6. El Arbol del Tule: the tree with the greatest circumference
Formerly, the Chestnut Tree of the Hundred Horses was the tree with the greatest circumference. But currently, the tree that holds this record is known as El Arbol del Tule. It grows inside a sanctuary closed to the public in the city of Santa Maria del Tule in Oaxaca, Mexico. The circumference of this Montezuma cypress is more than 36.27 meters for a height of 11.28 meters. Unbelievable ! To give you an idea of its width, imagine that it takes 10 mid-size cars put end to end to circle this tree.
7. The Chata igner des 100 Chevaux: the largest and oldest chestnut tree in the world
Located on the eastern side of Etna in Sicily, the Chestnut Tree of the Hundred Horses is not only the largest; it is also the oldest and most famous chestnut tree in the world. This giant beauty held the world record for the largest circumference of a tree entered in the Guinness Book of Records. Measured in 1780, this tree had a circumference of 57.91 meters. But since then, its trunk has separated into 3 parts. This record therefore no longer belongs to him. The name of this tree comes from a legend according to which the Queen of Aragon and her company of one hundred knights took refuge under its protective branches during a storm.
8. Jaya Sri Maha Bodhi: the most sacred tree
Given their ecological importance, one might consider that all trees should be sacred. Well the Jaya Sri Maha Bodhi, he really is. This sacred fig tree is found in Anuradhapura, Sri Lanka. It is believed to be a cutting from the historic Bodhi tree in India under which Buddha attained enlightenment. It was planted in 288 BC, therefore making it the oldest living tree planted by humans. It is considered one of the most sacred relics of Buddhists in Sri Lanka. As such, it is worshiped and visited by Buddhists from all over the world.
9. Old Tjikko: the tree that is 9,550 years old!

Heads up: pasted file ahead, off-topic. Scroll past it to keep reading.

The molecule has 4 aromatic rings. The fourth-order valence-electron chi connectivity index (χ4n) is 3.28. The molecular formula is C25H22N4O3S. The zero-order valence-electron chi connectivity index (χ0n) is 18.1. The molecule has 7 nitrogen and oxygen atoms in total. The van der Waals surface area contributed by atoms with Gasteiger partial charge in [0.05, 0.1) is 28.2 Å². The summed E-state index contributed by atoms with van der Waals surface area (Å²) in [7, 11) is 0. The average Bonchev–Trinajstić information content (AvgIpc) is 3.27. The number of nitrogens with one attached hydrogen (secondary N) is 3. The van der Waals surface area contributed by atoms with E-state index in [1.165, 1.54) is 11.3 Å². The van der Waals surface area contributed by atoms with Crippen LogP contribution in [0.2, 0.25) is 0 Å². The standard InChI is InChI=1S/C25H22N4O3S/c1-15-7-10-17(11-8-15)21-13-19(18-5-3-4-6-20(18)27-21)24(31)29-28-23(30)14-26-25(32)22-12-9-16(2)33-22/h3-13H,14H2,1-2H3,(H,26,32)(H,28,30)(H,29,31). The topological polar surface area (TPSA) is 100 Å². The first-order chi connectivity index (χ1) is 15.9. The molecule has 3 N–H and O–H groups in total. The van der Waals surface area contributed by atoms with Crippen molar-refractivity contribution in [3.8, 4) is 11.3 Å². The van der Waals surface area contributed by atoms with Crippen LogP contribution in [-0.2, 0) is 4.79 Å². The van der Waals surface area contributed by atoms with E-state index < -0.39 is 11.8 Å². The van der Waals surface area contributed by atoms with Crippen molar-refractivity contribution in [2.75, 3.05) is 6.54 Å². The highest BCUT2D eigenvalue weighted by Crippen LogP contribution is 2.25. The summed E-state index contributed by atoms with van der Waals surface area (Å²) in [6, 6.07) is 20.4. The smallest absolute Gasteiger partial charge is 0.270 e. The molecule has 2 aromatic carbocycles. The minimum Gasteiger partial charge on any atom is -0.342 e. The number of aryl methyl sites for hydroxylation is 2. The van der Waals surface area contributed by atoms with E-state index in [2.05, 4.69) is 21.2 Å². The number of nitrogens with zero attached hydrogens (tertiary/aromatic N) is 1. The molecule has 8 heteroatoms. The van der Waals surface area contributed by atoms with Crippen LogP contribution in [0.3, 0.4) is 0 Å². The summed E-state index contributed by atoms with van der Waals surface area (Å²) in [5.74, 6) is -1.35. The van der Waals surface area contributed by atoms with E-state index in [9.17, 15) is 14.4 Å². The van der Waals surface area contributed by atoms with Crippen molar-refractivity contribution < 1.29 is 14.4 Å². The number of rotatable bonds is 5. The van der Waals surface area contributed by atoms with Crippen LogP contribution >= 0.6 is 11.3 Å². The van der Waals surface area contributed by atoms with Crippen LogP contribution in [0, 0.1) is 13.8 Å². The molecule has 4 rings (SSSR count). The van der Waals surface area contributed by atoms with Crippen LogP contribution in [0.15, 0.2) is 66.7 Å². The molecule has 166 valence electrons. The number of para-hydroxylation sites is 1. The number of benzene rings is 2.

At 4.88 meters high, this Norway spruce, also called common spruce, located on the Fulufjället Mountains in Sweden, is not very impressive at first glance. But you shouldn’t judge by appearances, right? The Tjikko is 9,500 years old. It is not the oldest tree on the planet, but it is the oldest single-stem clonal tree. This means that several trunks have a single root system. The trunk of the tree may be dead, but its roots are not. If the current trunk dies, another tree grows. For millennia, the harsh tundra climate preserved Tjikko and the neighboring trees as shrubs. But as the climate warmed up, a bush sprouted in the tree!
10. Endicott pear: the oldest fruit tree in the United States planted by Europeans
In 1630, an English Puritan named John Endicott – then Prime Minister of the Massachusetts Bay Colony – planted one of the first fruit trees grown in America. As he planted his pear seeds imported from Europe, Endicott proclaimed: “I hope this tree loves the land of the old world and, without a doubt, when we are dead it will still be alive.” Indeed, 385 years later, the tree claims the title of the oldest cultivated living fruit tree in North America … and it still offers its pears to passers-by.
Do you like beautiful trees? So I advise you to read this magnificent book: Encounters with magnificent trees.
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This 117 Meter Residential Tower is the First Building Covered with Evergreen Trees.